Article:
Select a State:

State of Montana

Judicial Selection in the States: Montana

Overview

News

A constitutional amendment discussed here and here to give Delaware s governor and senate more time to consider judicial nominations cleared its final hurdle. With...

Read More...

A plan discussed here to create publicly funded public forums to hear from candidates for Montana s non-partisan Supreme Court races is dead for the...

Read More...

A constitutional amendment discussed here to give Delaware s governor and senate more time to consider judicial nominations cleared the Senate last week. With House...

Read More...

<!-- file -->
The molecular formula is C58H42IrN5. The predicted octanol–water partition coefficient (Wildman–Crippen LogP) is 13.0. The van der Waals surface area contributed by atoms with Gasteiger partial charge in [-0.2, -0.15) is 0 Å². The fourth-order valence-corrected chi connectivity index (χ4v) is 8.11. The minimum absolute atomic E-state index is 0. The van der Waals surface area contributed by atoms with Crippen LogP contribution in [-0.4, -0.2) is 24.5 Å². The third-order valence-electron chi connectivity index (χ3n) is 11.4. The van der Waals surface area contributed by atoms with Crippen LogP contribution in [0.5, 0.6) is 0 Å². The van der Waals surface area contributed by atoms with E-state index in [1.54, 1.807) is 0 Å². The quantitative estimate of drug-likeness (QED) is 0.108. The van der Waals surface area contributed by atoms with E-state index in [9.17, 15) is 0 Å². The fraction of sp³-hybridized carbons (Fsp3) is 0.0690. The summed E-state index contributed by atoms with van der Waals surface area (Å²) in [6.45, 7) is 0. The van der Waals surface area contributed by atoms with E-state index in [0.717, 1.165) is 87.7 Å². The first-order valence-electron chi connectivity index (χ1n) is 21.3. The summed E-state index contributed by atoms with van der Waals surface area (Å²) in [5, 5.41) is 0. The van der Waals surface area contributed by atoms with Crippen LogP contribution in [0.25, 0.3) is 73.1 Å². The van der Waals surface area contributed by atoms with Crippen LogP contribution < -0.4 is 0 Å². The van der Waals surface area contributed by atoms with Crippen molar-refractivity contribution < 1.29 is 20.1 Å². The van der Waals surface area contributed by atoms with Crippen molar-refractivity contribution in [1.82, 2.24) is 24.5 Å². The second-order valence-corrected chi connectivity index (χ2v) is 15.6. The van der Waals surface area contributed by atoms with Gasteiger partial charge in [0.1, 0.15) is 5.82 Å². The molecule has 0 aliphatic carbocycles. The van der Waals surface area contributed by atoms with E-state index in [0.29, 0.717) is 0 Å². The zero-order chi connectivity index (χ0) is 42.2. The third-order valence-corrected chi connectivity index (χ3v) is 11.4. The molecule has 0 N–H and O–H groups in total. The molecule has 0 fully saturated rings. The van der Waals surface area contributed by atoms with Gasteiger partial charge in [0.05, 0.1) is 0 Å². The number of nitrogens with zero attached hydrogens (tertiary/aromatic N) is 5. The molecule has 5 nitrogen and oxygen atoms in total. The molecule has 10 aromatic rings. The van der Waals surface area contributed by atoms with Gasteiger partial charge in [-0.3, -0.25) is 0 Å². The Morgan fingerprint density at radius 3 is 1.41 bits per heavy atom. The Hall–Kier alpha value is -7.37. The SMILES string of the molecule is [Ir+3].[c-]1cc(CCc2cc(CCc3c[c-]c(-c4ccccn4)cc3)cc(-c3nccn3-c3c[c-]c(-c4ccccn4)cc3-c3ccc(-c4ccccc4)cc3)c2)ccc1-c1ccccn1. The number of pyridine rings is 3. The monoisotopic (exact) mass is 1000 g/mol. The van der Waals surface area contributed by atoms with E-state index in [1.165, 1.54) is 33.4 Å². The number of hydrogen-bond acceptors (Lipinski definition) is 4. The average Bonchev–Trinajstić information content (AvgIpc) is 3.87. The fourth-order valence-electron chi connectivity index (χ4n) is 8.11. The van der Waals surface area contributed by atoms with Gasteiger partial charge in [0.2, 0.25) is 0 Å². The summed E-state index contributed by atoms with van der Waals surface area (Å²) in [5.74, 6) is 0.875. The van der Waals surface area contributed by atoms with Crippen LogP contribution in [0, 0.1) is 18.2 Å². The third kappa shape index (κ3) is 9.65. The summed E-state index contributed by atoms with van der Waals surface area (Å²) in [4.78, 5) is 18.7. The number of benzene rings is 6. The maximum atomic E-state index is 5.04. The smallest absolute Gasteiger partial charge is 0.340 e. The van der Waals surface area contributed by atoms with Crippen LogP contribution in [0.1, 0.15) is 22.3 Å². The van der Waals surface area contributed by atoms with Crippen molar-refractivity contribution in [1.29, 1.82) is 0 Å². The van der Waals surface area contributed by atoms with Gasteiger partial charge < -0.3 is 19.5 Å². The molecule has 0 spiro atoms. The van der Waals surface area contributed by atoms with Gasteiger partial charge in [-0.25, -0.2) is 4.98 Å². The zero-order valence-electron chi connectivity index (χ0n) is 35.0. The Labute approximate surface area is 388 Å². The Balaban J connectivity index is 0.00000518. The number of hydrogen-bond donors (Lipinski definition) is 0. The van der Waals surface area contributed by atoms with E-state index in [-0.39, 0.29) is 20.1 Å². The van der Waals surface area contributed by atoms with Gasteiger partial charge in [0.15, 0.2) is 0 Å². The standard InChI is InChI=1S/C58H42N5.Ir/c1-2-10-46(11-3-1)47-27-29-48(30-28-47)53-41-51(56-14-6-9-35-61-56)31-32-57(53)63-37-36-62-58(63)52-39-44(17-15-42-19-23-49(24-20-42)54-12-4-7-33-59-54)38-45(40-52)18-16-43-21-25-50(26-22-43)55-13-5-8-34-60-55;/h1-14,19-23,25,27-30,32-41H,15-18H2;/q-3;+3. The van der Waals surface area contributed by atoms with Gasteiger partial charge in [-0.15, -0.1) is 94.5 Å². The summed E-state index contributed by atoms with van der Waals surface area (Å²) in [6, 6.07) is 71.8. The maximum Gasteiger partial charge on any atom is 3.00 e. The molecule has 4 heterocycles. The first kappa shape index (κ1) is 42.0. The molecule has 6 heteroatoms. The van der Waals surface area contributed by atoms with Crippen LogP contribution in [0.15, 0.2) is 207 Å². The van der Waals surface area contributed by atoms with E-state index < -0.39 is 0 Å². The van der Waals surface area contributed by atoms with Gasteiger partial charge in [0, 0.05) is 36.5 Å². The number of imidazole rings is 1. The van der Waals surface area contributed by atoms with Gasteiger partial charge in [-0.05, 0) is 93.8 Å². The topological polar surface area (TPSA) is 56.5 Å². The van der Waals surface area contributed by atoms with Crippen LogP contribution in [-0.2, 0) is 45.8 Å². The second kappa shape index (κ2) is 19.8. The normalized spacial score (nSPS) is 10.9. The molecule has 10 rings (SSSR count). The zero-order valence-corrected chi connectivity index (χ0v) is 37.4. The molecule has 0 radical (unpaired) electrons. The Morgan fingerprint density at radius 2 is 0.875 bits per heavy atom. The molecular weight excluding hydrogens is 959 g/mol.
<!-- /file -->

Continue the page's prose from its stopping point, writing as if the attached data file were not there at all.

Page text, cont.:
Courtesy of the Bureau of Justice Statistics, U.S. Department of...

Read More...

The Montana judiciary consists of a supreme court, a district court, and various courts of limited jurisdiction. Supreme court and district court judges are chosen in nonpartisan elections. When interim vacancies occur, the governor appoints a candidate from a list submitted by the judicial nomination commission. Appointees must be confirmed by the senate.

In 1909, the Montana legislature passed the Nonpartisan Judiciary Act, prohibiting partisan filings by judicial candidates and requiring their nomination by citizen petition. The law was declared unconstitutional by the Montana Supreme Court in 1911 since it failed to provide any means for nominating candidates for newly created judgeships. State v. O'Leary, 115 P. 204 (Mont. 1911). In 1935, the legislature again made judicial elections nonpartisan, prohibiting political parties from endorsing, contributing to, or making expenditures to support or oppose judicial candidates.